So “Consecutive Steps” is basically how many steps you need to take before Accupedo wakes up and starts logging your movements. By default, it’s set to 10, but you can lower it to 4 (which I have done, as I felt that 10 was too high). Have a good think about this, as it will affect how many steps get logged each day.


The Main Screen

Get Fit By Tracking Your Steps With Accupedo accupedo2

The screenshot above shows the main Walk tab of Accupedo, and there’s a lot of information on-screen at once.

At the top of the screen is your current goal and progress to meeting that goal. The big number “1,222” is the number of steps I have taken so far today, and this will obviously increase as I move around with the phone. The stats underneath that are fairly self-explanatory: distance travelled today, average walking speed, the number of calories burned, and the total amount of time walked. Below that is a graph showing the time of day when I was most active (around 2pm it seems).

The red button in the middle enables you to pause the steps if you want it paused for any reason. And tapping it again will restart it. Simple.


The Chart and History tabs provide slightly more detail than that which you see on the Walk tab, albeit with the ability to filter your history by day, week, month, and year. The History screen can also be backed up via iCloud or email, so you can keep track of your progress.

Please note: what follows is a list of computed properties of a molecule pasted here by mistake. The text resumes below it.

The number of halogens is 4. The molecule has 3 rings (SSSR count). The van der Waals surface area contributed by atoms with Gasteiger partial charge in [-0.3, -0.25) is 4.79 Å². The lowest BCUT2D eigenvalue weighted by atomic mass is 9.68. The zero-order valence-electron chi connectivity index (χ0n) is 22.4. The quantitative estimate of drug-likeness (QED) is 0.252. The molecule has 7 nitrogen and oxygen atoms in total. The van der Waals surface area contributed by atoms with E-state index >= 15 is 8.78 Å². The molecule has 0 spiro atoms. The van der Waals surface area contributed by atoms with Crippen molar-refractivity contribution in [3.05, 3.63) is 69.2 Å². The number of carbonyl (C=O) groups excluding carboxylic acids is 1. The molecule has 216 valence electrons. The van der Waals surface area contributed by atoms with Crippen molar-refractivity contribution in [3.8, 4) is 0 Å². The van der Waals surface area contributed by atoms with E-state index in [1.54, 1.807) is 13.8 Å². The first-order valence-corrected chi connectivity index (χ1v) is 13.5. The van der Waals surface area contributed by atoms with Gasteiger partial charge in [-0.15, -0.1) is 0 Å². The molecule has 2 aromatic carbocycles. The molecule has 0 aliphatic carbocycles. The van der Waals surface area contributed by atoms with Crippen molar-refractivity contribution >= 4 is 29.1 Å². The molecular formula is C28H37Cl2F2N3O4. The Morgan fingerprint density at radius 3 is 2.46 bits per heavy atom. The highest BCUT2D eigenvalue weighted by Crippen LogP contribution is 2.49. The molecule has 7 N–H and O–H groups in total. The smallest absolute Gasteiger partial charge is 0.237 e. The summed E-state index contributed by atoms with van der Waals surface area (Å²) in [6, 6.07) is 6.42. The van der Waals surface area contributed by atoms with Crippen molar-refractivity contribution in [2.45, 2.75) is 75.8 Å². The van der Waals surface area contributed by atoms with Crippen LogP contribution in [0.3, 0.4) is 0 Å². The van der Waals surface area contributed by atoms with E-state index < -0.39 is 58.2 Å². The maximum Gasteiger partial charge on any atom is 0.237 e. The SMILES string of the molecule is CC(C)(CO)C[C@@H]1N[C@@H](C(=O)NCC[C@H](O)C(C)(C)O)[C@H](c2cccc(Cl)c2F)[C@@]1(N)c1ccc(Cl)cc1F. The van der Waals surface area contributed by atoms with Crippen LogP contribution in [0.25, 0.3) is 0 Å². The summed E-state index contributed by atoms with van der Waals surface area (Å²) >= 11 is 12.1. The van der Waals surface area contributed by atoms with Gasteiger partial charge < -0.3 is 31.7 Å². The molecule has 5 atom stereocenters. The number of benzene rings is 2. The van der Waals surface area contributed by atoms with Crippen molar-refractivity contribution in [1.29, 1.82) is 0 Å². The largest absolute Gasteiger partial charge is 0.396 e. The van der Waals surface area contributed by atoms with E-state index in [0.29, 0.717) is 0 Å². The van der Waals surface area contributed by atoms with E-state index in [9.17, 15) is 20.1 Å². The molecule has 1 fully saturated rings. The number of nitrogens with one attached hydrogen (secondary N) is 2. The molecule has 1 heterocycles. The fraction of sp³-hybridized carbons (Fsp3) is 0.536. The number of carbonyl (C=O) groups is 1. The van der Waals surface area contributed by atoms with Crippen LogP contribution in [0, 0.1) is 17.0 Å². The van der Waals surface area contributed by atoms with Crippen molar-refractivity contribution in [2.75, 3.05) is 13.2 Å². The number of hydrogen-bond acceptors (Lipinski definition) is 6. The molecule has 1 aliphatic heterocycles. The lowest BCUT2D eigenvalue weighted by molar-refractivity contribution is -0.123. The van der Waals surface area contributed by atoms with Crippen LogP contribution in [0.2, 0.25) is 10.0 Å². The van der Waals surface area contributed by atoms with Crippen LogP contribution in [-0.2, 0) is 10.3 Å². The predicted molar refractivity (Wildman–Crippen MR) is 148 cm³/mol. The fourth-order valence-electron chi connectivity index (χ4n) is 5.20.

It’s A Competition!

As I said before, this app makes you want to get up and beat your previous score, and that’s good because the whole point of such an app is to get up and move. In an effort to really get you going, like Rocky Balboa running through the streets of Philadelphia, you can also make playlists from music stored on your phone (“Eye Of The Tiger” will really make the app explode).

Give the app a spin and let us know in the comments what you think of it. Has it made you get off your seat more and move around?

Image Source: Runner – Running Shoes Closeup Of Woman Barefoot Running (Shutterstock)